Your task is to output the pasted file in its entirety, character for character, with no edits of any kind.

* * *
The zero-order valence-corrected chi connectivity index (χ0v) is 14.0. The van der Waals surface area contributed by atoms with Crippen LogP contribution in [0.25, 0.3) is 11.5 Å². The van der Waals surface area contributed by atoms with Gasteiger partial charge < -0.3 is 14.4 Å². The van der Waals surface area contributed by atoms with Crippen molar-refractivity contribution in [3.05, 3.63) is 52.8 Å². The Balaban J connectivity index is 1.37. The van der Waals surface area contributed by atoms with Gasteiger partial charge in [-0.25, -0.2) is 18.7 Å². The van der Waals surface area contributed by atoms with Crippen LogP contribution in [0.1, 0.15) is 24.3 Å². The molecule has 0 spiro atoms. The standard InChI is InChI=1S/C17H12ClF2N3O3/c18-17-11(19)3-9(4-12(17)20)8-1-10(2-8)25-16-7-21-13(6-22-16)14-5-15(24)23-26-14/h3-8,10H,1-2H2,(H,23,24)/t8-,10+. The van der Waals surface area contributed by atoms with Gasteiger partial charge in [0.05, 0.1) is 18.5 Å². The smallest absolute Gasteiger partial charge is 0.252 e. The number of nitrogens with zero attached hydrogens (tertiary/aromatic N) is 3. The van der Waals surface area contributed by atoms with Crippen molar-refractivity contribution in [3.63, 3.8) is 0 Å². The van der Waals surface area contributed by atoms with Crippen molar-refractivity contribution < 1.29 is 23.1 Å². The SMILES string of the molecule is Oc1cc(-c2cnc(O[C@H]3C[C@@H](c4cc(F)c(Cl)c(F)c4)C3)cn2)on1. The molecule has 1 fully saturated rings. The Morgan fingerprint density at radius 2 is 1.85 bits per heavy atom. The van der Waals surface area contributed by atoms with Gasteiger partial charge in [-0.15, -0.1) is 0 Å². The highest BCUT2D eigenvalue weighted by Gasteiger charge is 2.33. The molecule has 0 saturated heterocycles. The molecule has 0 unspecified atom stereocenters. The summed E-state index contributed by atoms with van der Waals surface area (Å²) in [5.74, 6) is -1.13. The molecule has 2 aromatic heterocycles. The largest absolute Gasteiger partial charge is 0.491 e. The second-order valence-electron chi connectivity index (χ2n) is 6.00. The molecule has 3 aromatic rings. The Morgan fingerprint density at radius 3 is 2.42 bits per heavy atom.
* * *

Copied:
The zero-order valence-corrected chi connectivity index (χ0v) is 14.0. The van der Waals surface area contributed by atoms with Crippen LogP contribution in [0.25, 0.3) is 11.5 Å². The van der Waals surface area contributed by atoms with Gasteiger partial charge < -0.3 is 14.4 Å². The van der Waals surface area contributed by atoms with Crippen molar-refractivity contribution in [3.05, 3.63) is 52.8 Å². The Balaban J connectivity index is 1.37. The van der Waals surface area contributed by atoms with Gasteiger partial charge in [-0.25, -0.2) is 18.7 Å². The van der Waals surface area contributed by atoms with Crippen LogP contribution in [0.1, 0.15) is 24.3 Å². The molecule has 0 spiro atoms. The standard InChI is InChI=1S/C17H12ClF2N3O3/c18-17-11(19)3-9(4-12(17)20)8-1-10(2-8)25-16-7-21-13(6-22-16)14-5-15(24)23-26-14/h3-8,10H,1-2H2,(H,23,24)/t8-,10+. The van der Waals surface area contributed by atoms with Gasteiger partial charge in [0.05, 0.1) is 18.5 Å². The smallest absolute Gasteiger partial charge is 0.252 e. The number of nitrogens with zero attached hydrogens (tertiary/aromatic N) is 3. The van der Waals surface area contributed by atoms with Crippen molar-refractivity contribution in [3.63, 3.8) is 0 Å². The van der Waals surface area contributed by atoms with Crippen molar-refractivity contribution < 1.29 is 23.1 Å². The SMILES string of the molecule is Oc1cc(-c2cnc(O[C@H]3C[C@@H](c4cc(F)c(Cl)c(F)c4)C3)cn2)on1. The molecule has 1 fully saturated rings. The Morgan fingerprint density at radius 2 is 1.85 bits per heavy atom. The van der Waals surface area contributed by atoms with Gasteiger partial charge in [-0.15, -0.1) is 0 Å². The highest BCUT2D eigenvalue weighted by Gasteiger charge is 2.33. The molecule has 0 saturated heterocycles. The molecule has 0 unspecified atom stereocenters. The summed E-state index contributed by atoms with van der Waals surface area (Å²) in [5.74, 6) is -1.13. The molecule has 2 aromatic heterocycles. The largest absolute Gasteiger partial charge is 0.491 e. The second-order valence-electron chi connectivity index (χ2n) is 6.00. The molecule has 3 aromatic rings. The Morgan fingerprint density at radius 3 is 2.42 bits per heavy atom.